05.01.12 | By Preet Bilinski
With today being World Asthma Day, PhRMA joins with public health officials, health organizations, and patient groups around the world to emphasize that you can control your asthma, the theme for 2012.
Some people struggle with asthma on a daily basis, missing work and/or school because of it. Others are doing such a great job of controlling their asthma, you wouldn't even know they had it. In talking to my colleagues, I learned a number of them have asthma and over the years have learned to manage it so that it doesn't interfere in their daily lives. Hear from one of my colleagues directly on her personal experience with asthma.
Sharon Brigner, a registered nurse with over 15 years of clinical experience, spends her weekends helping out at in the emergency room at INOVA Reston Hospital. But when her son, Brandon, has an asthma attack, she is just a mother watching her child gasp for air. One of Brandon's worst attacks was when he was five, and what started out as a routine cold, something that would take an average child a day or two to get over, turned into pneumonia in both his lungs, resulting in a week-long stay at the hospital.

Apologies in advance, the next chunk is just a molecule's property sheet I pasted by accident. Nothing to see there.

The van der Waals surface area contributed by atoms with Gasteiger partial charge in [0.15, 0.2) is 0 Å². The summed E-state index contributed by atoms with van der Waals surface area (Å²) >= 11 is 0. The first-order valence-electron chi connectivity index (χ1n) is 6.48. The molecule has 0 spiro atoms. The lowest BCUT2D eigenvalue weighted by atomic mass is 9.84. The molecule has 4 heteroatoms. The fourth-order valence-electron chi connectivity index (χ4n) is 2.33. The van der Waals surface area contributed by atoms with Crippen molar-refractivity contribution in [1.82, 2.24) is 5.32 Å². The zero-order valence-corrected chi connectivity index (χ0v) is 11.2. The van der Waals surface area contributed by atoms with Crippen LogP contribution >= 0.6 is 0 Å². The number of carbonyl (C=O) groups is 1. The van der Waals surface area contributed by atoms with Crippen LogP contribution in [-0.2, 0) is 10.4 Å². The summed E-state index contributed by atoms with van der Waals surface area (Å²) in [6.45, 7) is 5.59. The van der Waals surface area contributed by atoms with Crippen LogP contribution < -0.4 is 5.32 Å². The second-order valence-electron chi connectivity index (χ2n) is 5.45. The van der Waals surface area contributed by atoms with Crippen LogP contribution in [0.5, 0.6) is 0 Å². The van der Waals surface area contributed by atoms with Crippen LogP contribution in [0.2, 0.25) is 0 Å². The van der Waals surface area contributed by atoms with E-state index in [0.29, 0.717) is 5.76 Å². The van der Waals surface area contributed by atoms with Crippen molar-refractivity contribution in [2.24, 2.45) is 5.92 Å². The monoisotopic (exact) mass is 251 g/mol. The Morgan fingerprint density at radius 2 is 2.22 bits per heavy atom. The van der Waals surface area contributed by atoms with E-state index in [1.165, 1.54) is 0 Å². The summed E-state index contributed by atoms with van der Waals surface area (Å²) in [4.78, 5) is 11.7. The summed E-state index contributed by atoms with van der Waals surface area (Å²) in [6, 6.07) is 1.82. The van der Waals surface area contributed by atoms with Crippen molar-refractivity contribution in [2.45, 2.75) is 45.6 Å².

Sharon tells us about her greatest fear for Brandon when he was first diagnosed and working with his doctors to develop an asthma action plan to allow him to lead an active normal life. Today, Brandon is a purple belt in taekwondo; he swims, plays tennis and has no problem running around with his friends, just like other young kids. As a mom, Sharon's proud to see her son be an advocate for himself and educating others, like his friends, teachers and coaches, on the importance of taking care of his asthma.
Even with her strong clinical background and doing everything she's supposed to in order to manage Brandon's asthma, he still has an occasional attack. She hopes that one of the 74 medicines to in development to treat or prevent asthma may keep Brandon from every having another asthma attack.